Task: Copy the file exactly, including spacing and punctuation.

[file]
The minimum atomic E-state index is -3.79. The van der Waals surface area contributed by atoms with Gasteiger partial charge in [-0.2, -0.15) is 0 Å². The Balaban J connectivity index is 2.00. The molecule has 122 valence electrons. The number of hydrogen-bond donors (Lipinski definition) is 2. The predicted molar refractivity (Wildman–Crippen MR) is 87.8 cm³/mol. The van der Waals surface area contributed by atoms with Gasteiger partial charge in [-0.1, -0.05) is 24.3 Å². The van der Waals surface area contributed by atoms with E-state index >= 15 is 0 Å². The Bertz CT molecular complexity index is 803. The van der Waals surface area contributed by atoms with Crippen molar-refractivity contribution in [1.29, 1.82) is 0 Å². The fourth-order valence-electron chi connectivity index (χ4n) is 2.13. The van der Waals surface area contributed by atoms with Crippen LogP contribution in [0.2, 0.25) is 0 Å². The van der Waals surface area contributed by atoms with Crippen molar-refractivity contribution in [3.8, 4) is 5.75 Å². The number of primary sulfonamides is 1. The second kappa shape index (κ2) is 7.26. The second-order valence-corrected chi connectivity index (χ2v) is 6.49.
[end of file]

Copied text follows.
The minimum atomic E-state index is -3.79. The van der Waals surface area contributed by atoms with Gasteiger partial charge in [-0.2, -0.15) is 0 Å². The Balaban J connectivity index is 2.00. The molecule has 122 valence electrons. The number of hydrogen-bond donors (Lipinski definition) is 2. The predicted molar refractivity (Wildman–Crippen MR) is 87.8 cm³/mol. The van der Waals surface area contributed by atoms with Gasteiger partial charge in [-0.1, -0.05) is 24.3 Å². The van der Waals surface area contributed by atoms with E-state index >= 15 is 0 Å². The Bertz CT molecular complexity index is 803. The van der Waals surface area contributed by atoms with Crippen molar-refractivity contribution in [1.29, 1.82) is 0 Å². The fourth-order valence-electron chi connectivity index (χ4n) is 2.13. The van der Waals surface area contributed by atoms with Crippen LogP contribution in [0.2, 0.25) is 0 Å². The van der Waals surface area contributed by atoms with Crippen molar-refractivity contribution in [3.8, 4) is 5.75 Å². The number of primary sulfonamides is 1. The second kappa shape index (κ2) is 7.26. The second-order valence-corrected chi connectivity index (χ2v) is 6.49.